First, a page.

However, section 89 does not appear to require a court order to trigger an impeachment process. It does not say, “Upon a finding by a court of a serious violation”. Nor does a serious violation finding by a court automatically mean an impeachment process must follow. Section 89 says the National Assembly “may” remove the president.

In his affidavit, Malema identified three instances in which Parliament had “failed” in its oversight and accountability role. One of these was a failure to investigate whether the president misled Parliament about whether he knew about the government spending on the non-security upgrades.

Malema said that the ConCourt “left the question of [Zuma’s] awareness open, with respect, correctly. It was for the National Assembly to ascertain the question, one way or another.”

What Parliament cannot do, said Malema, is do nothing. 

“It cannot reasonably and rationally be left open forever by a National Assembly which is serious about discharg ing its constitutional duties,” said Malema.

The EFF, the UDM and Cope want the highest court to decide that, in the face of such “serious” transgressions, Parliament must do something. But the exact mechanism to investigate and decide whether there was impeachable conduct would be up to Parliament to decide — in deference to the separation of powers between the executive, legislature and judiciary.

But, ultimately, both a motion of no confidence and an impeachment motion are quintessentially political processes that boil down to numbers; with a simple majority sufficing for a no confidence motion and a two-thirds majority necessary for impeachment. With the ANC’s 62% majority in Parliament, if either of these two processes are to succeed, it is ultimately a matter of political will and depends greatly on the internal struggles within the ANC.

Parliament must call Zuma to account, says Malema
By failing to hold President Jacob Zuma to account, Parliament was “perpetuating a culture of impunity and unaccountability,” said Economic Freedom Fighters (EFF) leader Julius Malema in court papers filed on Thursday.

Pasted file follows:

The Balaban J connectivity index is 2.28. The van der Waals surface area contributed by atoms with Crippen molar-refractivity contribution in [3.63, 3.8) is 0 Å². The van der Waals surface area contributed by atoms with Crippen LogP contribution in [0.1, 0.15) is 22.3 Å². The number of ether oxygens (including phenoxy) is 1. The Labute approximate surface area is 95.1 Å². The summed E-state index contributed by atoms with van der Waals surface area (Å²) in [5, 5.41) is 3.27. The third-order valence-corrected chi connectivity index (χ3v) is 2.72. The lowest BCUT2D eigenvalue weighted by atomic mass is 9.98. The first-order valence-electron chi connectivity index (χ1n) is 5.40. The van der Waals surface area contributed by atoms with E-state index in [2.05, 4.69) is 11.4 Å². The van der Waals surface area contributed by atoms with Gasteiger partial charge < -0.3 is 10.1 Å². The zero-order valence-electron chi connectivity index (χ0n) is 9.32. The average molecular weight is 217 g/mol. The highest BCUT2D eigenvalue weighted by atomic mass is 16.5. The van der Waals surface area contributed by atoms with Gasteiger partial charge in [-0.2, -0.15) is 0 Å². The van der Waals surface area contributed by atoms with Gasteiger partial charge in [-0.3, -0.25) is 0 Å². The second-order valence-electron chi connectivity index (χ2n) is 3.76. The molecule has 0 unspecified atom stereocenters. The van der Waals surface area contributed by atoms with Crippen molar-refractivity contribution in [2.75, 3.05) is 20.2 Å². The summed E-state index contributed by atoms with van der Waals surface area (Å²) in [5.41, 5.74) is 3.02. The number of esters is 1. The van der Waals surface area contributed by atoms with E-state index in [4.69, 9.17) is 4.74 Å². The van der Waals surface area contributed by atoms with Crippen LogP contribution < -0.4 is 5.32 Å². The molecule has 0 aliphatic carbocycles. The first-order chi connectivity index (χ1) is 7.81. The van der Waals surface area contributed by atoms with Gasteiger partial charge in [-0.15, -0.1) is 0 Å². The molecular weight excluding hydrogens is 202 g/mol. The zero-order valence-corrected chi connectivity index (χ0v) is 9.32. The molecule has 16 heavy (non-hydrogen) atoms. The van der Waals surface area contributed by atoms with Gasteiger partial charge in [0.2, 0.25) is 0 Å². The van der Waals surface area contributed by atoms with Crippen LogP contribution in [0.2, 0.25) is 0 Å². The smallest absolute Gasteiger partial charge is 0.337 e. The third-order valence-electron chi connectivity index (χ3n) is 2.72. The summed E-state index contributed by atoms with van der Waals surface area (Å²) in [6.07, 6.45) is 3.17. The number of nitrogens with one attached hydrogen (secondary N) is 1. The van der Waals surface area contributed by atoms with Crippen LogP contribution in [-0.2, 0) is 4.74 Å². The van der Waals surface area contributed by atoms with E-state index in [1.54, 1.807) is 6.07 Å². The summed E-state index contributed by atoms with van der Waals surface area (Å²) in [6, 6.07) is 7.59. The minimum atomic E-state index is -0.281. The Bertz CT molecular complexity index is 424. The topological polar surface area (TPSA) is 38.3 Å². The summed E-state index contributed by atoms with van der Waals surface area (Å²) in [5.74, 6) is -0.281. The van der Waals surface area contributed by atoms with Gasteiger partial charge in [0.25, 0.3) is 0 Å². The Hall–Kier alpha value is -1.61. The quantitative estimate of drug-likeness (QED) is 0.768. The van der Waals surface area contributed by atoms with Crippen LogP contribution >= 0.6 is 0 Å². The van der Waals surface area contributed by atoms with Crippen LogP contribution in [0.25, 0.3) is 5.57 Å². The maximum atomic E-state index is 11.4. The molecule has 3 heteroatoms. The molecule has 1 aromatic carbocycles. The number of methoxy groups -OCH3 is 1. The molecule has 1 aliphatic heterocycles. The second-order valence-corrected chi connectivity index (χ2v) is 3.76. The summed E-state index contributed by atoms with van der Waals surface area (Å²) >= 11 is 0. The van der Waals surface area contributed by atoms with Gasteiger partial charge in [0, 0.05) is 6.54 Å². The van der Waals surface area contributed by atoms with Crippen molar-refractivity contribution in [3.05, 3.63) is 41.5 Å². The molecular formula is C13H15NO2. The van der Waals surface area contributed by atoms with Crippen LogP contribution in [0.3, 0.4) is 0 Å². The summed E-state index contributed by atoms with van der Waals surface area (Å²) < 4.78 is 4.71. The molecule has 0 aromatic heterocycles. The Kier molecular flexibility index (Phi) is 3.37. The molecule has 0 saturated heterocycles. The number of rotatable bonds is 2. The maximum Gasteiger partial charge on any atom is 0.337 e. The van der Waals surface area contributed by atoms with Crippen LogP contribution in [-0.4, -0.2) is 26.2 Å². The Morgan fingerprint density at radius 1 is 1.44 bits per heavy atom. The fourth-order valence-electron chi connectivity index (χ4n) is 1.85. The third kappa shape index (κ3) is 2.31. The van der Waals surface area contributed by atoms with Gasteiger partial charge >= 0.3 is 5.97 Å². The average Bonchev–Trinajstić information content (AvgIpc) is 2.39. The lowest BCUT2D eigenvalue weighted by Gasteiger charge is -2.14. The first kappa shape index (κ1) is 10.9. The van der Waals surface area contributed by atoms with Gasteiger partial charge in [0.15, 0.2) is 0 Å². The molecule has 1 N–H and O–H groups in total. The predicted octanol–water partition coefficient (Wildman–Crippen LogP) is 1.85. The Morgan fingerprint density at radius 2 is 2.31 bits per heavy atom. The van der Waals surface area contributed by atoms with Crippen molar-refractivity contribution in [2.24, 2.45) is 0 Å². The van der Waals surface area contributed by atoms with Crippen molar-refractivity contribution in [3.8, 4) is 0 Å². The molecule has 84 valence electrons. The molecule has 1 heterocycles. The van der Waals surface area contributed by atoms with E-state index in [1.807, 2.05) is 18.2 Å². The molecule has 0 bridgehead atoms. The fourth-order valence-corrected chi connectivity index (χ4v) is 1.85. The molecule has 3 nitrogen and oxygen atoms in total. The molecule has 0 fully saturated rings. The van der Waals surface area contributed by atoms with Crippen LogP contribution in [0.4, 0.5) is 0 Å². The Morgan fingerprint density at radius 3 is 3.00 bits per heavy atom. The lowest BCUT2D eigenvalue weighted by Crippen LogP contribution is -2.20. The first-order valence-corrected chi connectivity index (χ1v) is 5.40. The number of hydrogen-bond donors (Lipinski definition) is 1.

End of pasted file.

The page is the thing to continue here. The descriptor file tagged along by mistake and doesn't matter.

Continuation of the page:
The EFF, Cope and the UDM have asked the highest court to compel Parliament to hold the president to account after its Nkandla judgment.

The Nkandla judgment in March last year found that remedial action directed by the public protector was binding unless it was set aside by a court. By failing to implement the remedial action directed by former public protector Thuli Madonsela in her Secure in Comfort report, Zuma had breached the Constitution, said a unanimous ConCourt.

In 2014 Madonsela found that the president had unduly benefited from the non-security-related upgrades to his Nkandla homestead, such as the swimming pool and visitors’ centre. She directed Zuma to pay back a reasonable portion of the cost of these.

The ConCourt also found that Parliament, by absolving the president from complying with the remedial action, breached its duty to hold the executive to account.

“Some six months after the Constitutional Court delivered its judgment, the National Assembly remains silent. The president has not been held to account,” said Malema.

Parliament had a duty to require Zuma to account. “The president is, in the words of the Constitutional Court, the first citizen of this country. He is specifically obliged to uphold, defend and respect the Constitution,” said Malema.

Letters to the speaker requesting action fell on deaf ears, he said. Malema said the EFF accepted that Parliament should be afforded a “margin of appreciation” for the manner in which it holds the president to account, and was not asking for any specific mechanism.

“But this court is entitled — and, with respect, constitutionally obliged — to ask whether Parliament has put in place any accountability mechanisms at all. The answer is no.”

The opposition parties have asked the speaker and the president to respond within 15 days.

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Franny Rabkin
Franny Rabkin
Franny is the legal reporter at the Mail & Guardian